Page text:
This week is the start of the first edition of The Big Creative Adventure, a free online event featuring diverse speakers who will be sharing their insights on how to encourage creativity within the family culture.
I’m so excited. I’m a huge fan of creative play as you well know and since having kids, nurturing a creative family culture has been an ongoing process for me personally. I’m looking forward to hearing from people around the world about their experiences and advice.
The great thing about this summit is that first of all it’s free, and second it’s very accessible. All you need to do is sign up and you’ll get a daily email between the 14th and 22nd of April 2016 with links to all interviews, blog posts and videos of the speakers. Wherever you are in the world, you can go through all of the information in your own time. It’s a resource you don’t want to miss out on and all you need to do is sign up. Easy!
Another reason that I’m pretty excited about The Big Creative Adventure is because I’ll be one of the guest writers for the event. I’ve written a comprehensive article about how to get creative with young children, a topic close to my heart.
Here’s a little preview:
“Young children never cease to amaze me. I love how they move through life, seemingly uninhibited, and just have a plain old go at things. Their innate creativity shines through in all that they do. As parents it’s up to us to nurture that creative mindset.
Creativity is of vital importance for healthy child development. Through creative and imaginative play children grow in confidence, independence and resilience. They get to practice social skills, emotion regulation and get to experiment with problem solving and decision making. All these skills are necessary to equip young minds adequately for an unknown future.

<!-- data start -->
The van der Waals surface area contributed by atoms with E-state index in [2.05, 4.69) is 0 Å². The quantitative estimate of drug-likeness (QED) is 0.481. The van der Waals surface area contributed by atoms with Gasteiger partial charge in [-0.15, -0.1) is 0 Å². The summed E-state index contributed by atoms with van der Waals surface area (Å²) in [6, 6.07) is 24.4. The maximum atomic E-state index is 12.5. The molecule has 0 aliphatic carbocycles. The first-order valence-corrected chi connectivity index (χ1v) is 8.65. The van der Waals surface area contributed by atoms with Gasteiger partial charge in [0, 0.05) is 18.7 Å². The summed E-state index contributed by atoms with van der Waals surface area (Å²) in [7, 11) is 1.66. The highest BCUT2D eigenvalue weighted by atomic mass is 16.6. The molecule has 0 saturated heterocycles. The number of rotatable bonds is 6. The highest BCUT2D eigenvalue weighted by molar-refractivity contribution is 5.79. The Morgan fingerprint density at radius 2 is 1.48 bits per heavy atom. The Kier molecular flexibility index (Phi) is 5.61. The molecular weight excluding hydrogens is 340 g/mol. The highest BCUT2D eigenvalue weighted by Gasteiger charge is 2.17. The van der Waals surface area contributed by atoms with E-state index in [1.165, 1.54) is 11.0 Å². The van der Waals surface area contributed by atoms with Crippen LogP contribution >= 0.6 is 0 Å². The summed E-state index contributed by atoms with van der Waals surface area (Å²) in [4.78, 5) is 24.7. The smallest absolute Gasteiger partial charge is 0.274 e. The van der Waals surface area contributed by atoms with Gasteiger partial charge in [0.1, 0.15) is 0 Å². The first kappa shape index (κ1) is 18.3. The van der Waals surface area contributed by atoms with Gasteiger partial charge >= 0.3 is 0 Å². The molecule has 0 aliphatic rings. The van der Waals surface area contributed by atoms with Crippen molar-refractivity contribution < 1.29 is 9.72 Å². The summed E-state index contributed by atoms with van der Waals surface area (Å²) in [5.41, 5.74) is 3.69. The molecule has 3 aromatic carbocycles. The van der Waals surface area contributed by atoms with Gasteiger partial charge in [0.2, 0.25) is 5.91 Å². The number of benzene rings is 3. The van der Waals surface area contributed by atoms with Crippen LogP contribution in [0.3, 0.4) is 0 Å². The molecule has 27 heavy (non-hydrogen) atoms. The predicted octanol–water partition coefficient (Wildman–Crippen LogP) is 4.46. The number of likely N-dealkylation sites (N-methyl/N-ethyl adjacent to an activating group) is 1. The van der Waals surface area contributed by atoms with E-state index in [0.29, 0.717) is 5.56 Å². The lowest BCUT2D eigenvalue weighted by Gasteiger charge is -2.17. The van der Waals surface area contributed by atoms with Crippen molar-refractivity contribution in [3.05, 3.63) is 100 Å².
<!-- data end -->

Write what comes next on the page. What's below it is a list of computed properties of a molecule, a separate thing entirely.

For children to be able to express their creativity fully, they need to have the freedom to do so. I hope the following tips will help you navigate common pitfalls and give you some practical tips for getting creative with your children.”
As I was writing the article I felt like I needed to follow it up with a list of activities that encourage creativity in young children. While all the information and advice in the world can be worth gold, there’s nothing like a straight to it, hands on, go to list to fall back on when you’re in need of some inspiration.
I hope this article will be a valuable resource for young families looking for simple play ideas that encourage creativity and they can easily do at home!
Activities that Encourage Creativity in Young Children
For this round up I have carefully selected activities from a wide range of areas of play like pretend play, construction, sensory and small world play, creative arts and craft and even some STEM projects.
For each activity I’ll give you a brief description and a little info on why I believe it will contribute to nurturing creativity in your family culture.
All the activities below are especially suited and adaptable for young children or mixed age groups if you have more than one child. You’ll also find that most activities can be easily transferred to the classroom.
Now, without further ado: here they are. Enjoy.
Simple invitations to play are great for encouraging creativity in young children. They are quick and easy to set up with just about anything you have handy at home.
This invitation to play in the mud is genius in it’s simplicity as it combines two things young kids love: mud and loose parts. It’s as inviting and open ended as play gets.
If you’re looking for more inspiration for setting up invitations to play or create, have a look here.
Setting up small worlds with young children is a sure fire way to ignite imagination. You can really tap into a young child’s interests by making it come alive on a small scale. The younger the child, the simpler your small world can be.
The dinosaur world we set up is a great example of how easy and simple it is to build a small world using every day materials.
If you’d like to know more about small world play, this is a very popular article that will answer all of your questions and will provide you with lots of inspiration to get started at home.
You might wonder why I chose to add a science activity to this list. It’s very simple: I believe that part of being creative is to keep exploring. Learning about new things piques our curiosity and will drive us to experiment, through experimenting we’ll unlock even more creativity.